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Summary:

Facebook remains the most popular social networking service among U.S. adults, but more and more people are starting to use multiple services, according to new research.

Mark Zuckerberg ringing opening bell
photo: Zef Nikolla

Facebook may or may not have a problem with teens, but it is entrenched in mainstream American life, something none of its competitors in the social media space can match, according to new research from Pew Internet. However, internet users are increasingly branching out and using multiple services.

Among U.S. adults who get online regularly, 71 percent use Facebook, up from 67 percent in late 2012, Pew said Monday in a report. Increased usage was the story at several other sites as well, although in much smaller doses: LinkedIn usage went from 20 percent to 22 percent; Pinterest usage from 15 percent to 21 percent; Twitter usage from 16 percent to 18 percent; and Instagram (owned by Facebook) usage from 13 percent to 17 percent.

An important part of any advertising-based business is how often your users return to your site, and Facebook boasts the highest levels of daily usage as well: 63 percent of Facebook users visit the site daily, “with 40 percent logging on multiple times a day,” Pew said. And Instagram also enjoys a large percentage of daily users, with 57 percent of its users checking in daily. Forty-six percent of Twitter users check in daily, while only 23 percent of Pinterest users and just 13 percent of LinkedIn users do so.

Pew didn’t specifically address the question of whether or not Facebook is losing ground among the teen set, which is a hot topic at the moment. Among 18 to 29-year-olds, 84 percent told Pew they use Facebook, but earlier figures were not provided and users younger than 18 were not surveyed.

Another interesting tidbit in the report looked at how many users of one site also use another social media site. The matrix, provided below, shows why Twitter and Facebook were both very interested in acquiring Instagram last year.

Pew Internet social media matrix December 2013

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  1. Mike Zheng(郑金龙) Monday, December 30, 2013

    Wow, that’s impressive.

  2. I just deleted my Facebook account two days ago. I rarely logged in to the account. The reason I do not follow it daily or hourly is Facebook offered no added value to my life other than taking my time away from other more productive things I could be doing. Friends and family are communicated with via other meathods that are more meaningful and personal. I never got caught up in wanting to know what family and friends are doing every minute, everyday. This is not to say I am anti Facebook, it just never added real value to my life.

  3. Yay Facebook again win, I want to quit but i can’t. Facebook socialize things and businesses and that’s the main reason I am a daily user of Facebook.

    Regards:
    http://bit.ly/1jMDvbN

  4. I am sure a lot of us check into FB daily but the digital greed of companies that are basically charging us to storing minor tidbits of our lives on their servers is getting out of hand,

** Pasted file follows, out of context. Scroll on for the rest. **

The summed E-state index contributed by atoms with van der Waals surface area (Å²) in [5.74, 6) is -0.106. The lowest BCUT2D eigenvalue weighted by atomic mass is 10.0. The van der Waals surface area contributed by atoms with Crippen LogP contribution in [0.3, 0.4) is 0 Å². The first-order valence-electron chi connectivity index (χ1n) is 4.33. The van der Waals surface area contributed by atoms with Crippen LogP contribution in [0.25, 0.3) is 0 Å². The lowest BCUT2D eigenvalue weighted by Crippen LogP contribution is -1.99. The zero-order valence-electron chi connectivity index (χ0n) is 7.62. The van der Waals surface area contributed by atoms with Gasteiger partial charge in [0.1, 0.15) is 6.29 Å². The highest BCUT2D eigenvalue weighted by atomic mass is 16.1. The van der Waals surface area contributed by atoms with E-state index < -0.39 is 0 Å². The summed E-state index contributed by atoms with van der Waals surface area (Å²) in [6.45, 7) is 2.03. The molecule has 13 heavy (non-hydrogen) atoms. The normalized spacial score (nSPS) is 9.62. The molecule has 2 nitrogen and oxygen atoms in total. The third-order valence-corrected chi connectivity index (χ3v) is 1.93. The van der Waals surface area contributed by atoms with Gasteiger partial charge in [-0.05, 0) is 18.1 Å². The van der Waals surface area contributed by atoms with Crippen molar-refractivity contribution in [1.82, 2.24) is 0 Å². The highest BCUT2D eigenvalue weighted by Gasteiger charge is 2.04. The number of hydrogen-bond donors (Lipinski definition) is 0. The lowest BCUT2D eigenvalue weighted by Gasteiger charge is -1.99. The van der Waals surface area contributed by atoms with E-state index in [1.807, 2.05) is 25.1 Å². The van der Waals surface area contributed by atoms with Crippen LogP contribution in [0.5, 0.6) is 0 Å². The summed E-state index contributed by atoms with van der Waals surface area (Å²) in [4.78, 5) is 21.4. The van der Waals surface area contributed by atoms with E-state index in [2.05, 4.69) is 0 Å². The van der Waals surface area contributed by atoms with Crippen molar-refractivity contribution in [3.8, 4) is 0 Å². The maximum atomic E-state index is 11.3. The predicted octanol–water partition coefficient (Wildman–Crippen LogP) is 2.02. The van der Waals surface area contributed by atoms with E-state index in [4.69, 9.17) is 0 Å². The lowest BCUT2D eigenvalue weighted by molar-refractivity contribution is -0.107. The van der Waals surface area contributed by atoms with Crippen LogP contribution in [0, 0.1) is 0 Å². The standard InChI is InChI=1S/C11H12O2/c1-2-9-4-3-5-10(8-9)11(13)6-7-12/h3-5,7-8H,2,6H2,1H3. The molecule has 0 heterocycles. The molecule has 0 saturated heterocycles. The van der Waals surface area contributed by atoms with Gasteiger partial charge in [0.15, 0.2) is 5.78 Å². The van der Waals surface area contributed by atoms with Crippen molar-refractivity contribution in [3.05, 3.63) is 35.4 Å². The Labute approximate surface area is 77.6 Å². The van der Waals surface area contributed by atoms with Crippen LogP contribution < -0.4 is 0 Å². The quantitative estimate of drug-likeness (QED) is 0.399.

I am a daily user of FB and I am noticing a trend of people checking out – permanently and the complaints are always the same. I don’t trust FB is probably the most common I hear. Secondly there are way too many game, ad and whatever notices with no way of actually blocking them or stopping the repetitiveness of them. But hearing users complain that FB doesn’t listen seems to be the most common… Well that makes sense if FB doesn’t listen to complaints or even offer a realistic way to make them, they would know that a better way for users to block repetitive notices is in order, which they obviously don’t. So the wuestion remains – how can FB be trusted with any daily interaction or information?

    However it isn’t all bad and a bit better than alternatives which is what I try to sell my friends and especially my family on. But I am also very tired of fighting FB as well. No matter what FB trick I use to prevent double ads of Candy Crush Saga or Poker, they seem to pop up again, and again. I have a few friends who’ve liked or shared some product ad, religious or some other sentimental spam-a-lot and of course it filters down through all of their friends daily.

    I do like the heck out of groups though. When I created Family groups for each side of family starting with my grandparents it offered a way for the extended families of their 11 children to explore and share information about their roots and the growth of our families.

    What’s more… we don’t all have to pay some monthly fee to some money grubbing heritage group for family information that should never have been bartered off to them in the first place. Libraries and newspapers are all going digital for financial reasons? But why make us pay? So we can’t freely find and share our own family histories or any public information for that matter without paying over and over again. These entities make a fortune overcharging us for basically accessing and storing data they’ve stolen from our tax paying families in the first place.

  5. Thank you Hoover. Very insightful commentary! Greatly appreciated.

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